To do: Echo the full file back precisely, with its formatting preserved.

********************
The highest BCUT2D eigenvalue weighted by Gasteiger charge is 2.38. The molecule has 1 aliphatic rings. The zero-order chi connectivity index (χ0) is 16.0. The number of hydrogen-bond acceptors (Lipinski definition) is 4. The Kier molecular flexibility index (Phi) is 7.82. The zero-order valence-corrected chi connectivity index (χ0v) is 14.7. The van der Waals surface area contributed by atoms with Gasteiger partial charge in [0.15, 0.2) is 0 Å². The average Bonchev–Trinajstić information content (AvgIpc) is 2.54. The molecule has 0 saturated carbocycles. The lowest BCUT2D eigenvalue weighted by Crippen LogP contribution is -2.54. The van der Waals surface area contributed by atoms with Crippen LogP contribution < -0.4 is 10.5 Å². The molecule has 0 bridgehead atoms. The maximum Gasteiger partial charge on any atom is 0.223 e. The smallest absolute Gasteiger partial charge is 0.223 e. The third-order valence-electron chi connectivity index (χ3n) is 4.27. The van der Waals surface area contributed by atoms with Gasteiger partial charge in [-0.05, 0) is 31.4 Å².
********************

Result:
The highest BCUT2D eigenvalue weighted by Gasteiger charge is 2.38. The molecule has 1 aliphatic rings. The zero-order chi connectivity index (χ0) is 16.0. The number of hydrogen-bond acceptors (Lipinski definition) is 4. The Kier molecular flexibility index (Phi) is 7.82. The zero-order valence-corrected chi connectivity index (χ0v) is 14.7. The van der Waals surface area contributed by atoms with Gasteiger partial charge in [0.15, 0.2) is 0 Å². The average Bonchev–Trinajstić information content (AvgIpc) is 2.54. The molecule has 0 saturated carbocycles. The lowest BCUT2D eigenvalue weighted by Crippen LogP contribution is -2.54. The van der Waals surface area contributed by atoms with Crippen LogP contribution < -0.4 is 10.5 Å². The molecule has 0 bridgehead atoms. The maximum Gasteiger partial charge on any atom is 0.223 e. The smallest absolute Gasteiger partial charge is 0.223 e. The third-order valence-electron chi connectivity index (χ3n) is 4.27. The van der Waals surface area contributed by atoms with Gasteiger partial charge in [-0.05, 0) is 31.4 Å².